The Roman gladiator was a fierce warrior who would fight any enemy in any land and return to shower his emperor with captured booty.
Our story is about an engine that has come to be called the Gladiator for both its strength and endurance. The name itself was not actually chosen by its owner, rather it was bestowed by those who have spent years abusing it.
The Gladiator's lineage can be traced back to Memphis, Tennessee, the home of Comp Cams. The power gods at Comp wanted a test mule that could withstand years of dyno abuse without killing the budget. Westech Performance Group was called upon to develop and test such an engine, with Comp Cams backing the deal. As a foundation, Westech ordered a GM Performance Parts ZZ4 crate engine, which it felt would be up to the task with minimal modifications.
Building The Gladiator
GM's 350ci ZZ4 crate engine is a true street engine, designed to run on 92-octane pump gas all day and deliver reliable horsepower for years. Westech unwrapped the ZZ4 and immediately strapped it onto its Superflow 901 engine dyno for its first flogging. GM claims the ZZ4 will make a respectable 355 hp and 400 lb-ft of torque. This particular motor cranked out 349 hp at 5,400 rpm and squeaked by with 380 lb-ft at 4,100 (see Test 1). Not quite up to par in the torque department, but that could be attributed to the large 13/4-inch headers that Westech has used in all the Gladiator's testing.
With the power baseline established, it was time to start testing Comp Cams camshafts. Out came the GMPP hydraulic roller cam and in went a Comp Cams 268H hydraulic flat-tappet camshaft, which actually featured less lift and duration than the stock cam. On top went an Edelbrock Performer RPM intake manifold along with Comp Cams springs, retainers, pushrods, and Hi-Tech roller rockers. For fuel and spark Westech added a Holley 750 double-pumper carb and an MSD billet distributor and wires.
The new, smaller Comp Cams hydraulic camshaft didn't stop the Gladiator from cranking out a new peak of 380 hp at 5,400 rpm and 402 lb-ft at 4,100 rpm, a net increase of 31 hp and 21 lb-ft over stock (see Test 2). With these few simple changes making such a good power improvement, Westech couldn't resist adding some hard-core parts to this engine.
The testing schedule called for more abuse, and Westech felt that a set of Speed-Pro forged pistons (PN L2256F) and file-fit moly rings would handle the task better than the cast factory slugs. Westech's John Baechtel and Steve Abruczese tore the ZZ4 apart and hung the new pistons and rings on the stock powdered-metal rods. They also used new Fel-Pro head gaskets (PN 1010) to keep the engine around 10:1 compression. With the new reciprocating pieces in place, Westech bolted on a pair of Air Flow Research CNC-ported 190cc street heads for the Gladiator to wear into battle. CHP has tested the AFR 190s (see "Flow to Go," Oct. '98) and found them to flow exceptionally well, and they must be recognized as a big contributing factor to the overall power the Gladiator made in its later stages.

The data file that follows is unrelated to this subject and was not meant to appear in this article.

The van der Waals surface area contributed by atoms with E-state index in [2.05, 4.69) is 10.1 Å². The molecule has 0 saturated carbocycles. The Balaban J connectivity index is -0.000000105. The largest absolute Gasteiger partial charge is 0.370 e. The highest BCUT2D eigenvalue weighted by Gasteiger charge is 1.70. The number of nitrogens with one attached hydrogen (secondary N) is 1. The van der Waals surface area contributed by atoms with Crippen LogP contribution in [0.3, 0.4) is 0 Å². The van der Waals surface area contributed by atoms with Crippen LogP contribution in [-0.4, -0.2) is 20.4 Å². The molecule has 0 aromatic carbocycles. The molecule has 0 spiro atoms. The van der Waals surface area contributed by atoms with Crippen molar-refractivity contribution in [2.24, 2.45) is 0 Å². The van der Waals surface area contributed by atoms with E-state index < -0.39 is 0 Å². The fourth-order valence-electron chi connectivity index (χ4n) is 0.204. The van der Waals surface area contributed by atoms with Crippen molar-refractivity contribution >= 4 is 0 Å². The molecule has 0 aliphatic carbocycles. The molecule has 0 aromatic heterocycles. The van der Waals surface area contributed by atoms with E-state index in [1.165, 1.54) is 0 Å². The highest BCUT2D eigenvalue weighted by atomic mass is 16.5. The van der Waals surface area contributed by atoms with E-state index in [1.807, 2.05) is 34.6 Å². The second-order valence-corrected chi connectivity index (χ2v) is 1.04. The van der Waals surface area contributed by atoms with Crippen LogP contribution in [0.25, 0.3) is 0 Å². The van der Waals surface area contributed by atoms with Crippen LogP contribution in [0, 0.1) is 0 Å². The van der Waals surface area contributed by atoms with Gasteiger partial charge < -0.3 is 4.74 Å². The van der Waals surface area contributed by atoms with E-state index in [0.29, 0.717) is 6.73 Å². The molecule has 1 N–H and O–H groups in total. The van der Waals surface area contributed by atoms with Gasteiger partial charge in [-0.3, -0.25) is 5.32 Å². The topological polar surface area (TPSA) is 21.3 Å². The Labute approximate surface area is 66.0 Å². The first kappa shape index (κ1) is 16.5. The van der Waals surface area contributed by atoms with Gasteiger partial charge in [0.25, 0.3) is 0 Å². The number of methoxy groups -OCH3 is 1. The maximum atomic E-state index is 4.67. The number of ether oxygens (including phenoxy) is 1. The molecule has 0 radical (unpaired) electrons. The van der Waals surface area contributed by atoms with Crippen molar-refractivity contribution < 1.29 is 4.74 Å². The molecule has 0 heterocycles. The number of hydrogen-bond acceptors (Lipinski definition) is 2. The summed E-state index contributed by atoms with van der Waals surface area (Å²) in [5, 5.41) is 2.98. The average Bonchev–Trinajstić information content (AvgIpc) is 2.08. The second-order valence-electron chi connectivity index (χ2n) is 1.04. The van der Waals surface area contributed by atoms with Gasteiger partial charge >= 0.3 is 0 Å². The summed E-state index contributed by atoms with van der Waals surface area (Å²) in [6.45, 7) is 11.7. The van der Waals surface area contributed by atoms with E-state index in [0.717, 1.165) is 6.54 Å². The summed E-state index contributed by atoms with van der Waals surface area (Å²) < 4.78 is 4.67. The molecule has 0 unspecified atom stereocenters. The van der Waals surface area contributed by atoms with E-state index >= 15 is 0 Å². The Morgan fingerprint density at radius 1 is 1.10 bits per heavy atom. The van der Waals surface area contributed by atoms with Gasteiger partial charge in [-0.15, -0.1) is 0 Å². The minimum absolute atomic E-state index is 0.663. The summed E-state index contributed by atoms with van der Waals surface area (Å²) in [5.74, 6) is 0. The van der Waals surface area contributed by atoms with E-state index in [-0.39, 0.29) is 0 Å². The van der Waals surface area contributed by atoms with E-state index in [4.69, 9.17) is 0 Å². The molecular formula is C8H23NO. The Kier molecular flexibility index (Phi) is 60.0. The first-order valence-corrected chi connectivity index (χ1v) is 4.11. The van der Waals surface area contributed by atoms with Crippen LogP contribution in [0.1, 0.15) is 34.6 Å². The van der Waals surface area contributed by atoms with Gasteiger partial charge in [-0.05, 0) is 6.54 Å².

A few more changes were made upon reassembly, all in the search of additional power. To start, Westech added a much larger Comp Cams 292H hydraulic flat-tappet camshaft along with an Edelbrock Victor Jr. intake manifold and a new Speed Demon 750-cfm carb. The Gladiator carried the same 13/4-inch headers and 3-inch exhaust armor into its next battle.
After consuming too many gallons of 92-octane pump gas to count and withstanding countless full-throttle dyno pulls, the Gladiator emerged from this battle victorious again, this time returning with a gift of 468 horses and 421 lb-ft of grunt (see Test 3). The new, better-breathing Gladiator gained its extra power up high in the rpm band, with its new horsepower peak arriving at 6,800 rpm and its new torque peak at 5,200.
The Ultimate Warrior
Then it was time to really test the Gladiator's mettle. Abruczese pulled out the 292H camshaft and replaced it with a custom-ground Comp Cams solid roller camshaft. This big cam featured 254 and 260 degrees duration at 0.050 with 0.583- and 0.589-inch valve lift on the intake and exhaust respectively. Comp ground the cam on a 110-degree lobe separation angle to keep power at a reasonable rpm. The only changes made to the Gladiator's external armor were a 2-inch carb spacer bolted on top of the Victor Jr. intake and a larger Demon 850 carb. Westech also changed the valvesprings and pushrods and deepened the valve-relief notches in the pistons to clear the almost 0.600-inch valve lift. With the engine sealed up, it was sent back into battle with the Superflow waterbrake. The fight was over quickly when the Gladiator emerged carrying 527 horses on its back.
What began as just a simple stock ZZ4 crate engine has since produced 527 hp and 459 lb-ft of torque (see Test 4), all with a few simple bolt-ons and new pistons and rings. To date, the Gladiator has withstood over 1,000 full-throttle dyno battles without a single injury and continues the fight today. Someday, the Gladiator will be laid to rest and its suit of armor retired, but until that day the potent warrior will continue to shine and prove its mettle.